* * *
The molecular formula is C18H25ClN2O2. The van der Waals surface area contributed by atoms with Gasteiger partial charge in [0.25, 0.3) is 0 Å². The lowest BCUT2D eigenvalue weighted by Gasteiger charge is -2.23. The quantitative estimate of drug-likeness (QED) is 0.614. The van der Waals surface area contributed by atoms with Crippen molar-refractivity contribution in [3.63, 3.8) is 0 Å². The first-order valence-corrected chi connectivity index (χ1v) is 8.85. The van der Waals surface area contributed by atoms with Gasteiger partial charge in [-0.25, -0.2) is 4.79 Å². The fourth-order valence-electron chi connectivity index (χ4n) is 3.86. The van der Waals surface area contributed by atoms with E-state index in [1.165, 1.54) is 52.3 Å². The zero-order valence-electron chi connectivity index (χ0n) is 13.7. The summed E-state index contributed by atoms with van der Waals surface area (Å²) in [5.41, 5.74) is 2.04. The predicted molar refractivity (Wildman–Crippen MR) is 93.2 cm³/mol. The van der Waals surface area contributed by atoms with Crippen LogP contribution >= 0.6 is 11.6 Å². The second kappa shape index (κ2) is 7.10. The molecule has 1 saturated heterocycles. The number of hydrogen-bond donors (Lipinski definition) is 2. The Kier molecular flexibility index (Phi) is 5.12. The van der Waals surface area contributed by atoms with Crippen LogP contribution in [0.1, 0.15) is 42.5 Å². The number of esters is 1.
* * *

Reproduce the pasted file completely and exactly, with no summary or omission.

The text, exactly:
The molecular formula is C18H25ClN2O2. The van der Waals surface area contributed by atoms with Gasteiger partial charge in [0.25, 0.3) is 0 Å². The lowest BCUT2D eigenvalue weighted by Gasteiger charge is -2.23. The quantitative estimate of drug-likeness (QED) is 0.614. The van der Waals surface area contributed by atoms with Crippen molar-refractivity contribution in [3.63, 3.8) is 0 Å². The first-order valence-corrected chi connectivity index (χ1v) is 8.85. The van der Waals surface area contributed by atoms with Gasteiger partial charge in [-0.25, -0.2) is 4.79 Å². The fourth-order valence-electron chi connectivity index (χ4n) is 3.86. The van der Waals surface area contributed by atoms with E-state index in [1.165, 1.54) is 52.3 Å². The zero-order valence-electron chi connectivity index (χ0n) is 13.7. The summed E-state index contributed by atoms with van der Waals surface area (Å²) in [5.41, 5.74) is 2.04. The predicted molar refractivity (Wildman–Crippen MR) is 93.2 cm³/mol. The van der Waals surface area contributed by atoms with Crippen LogP contribution >= 0.6 is 11.6 Å². The second kappa shape index (κ2) is 7.10. The molecule has 1 saturated heterocycles. The number of hydrogen-bond donors (Lipinski definition) is 2. The Kier molecular flexibility index (Phi) is 5.12. The van der Waals surface area contributed by atoms with Crippen LogP contribution in [0.1, 0.15) is 42.5 Å². The number of esters is 1.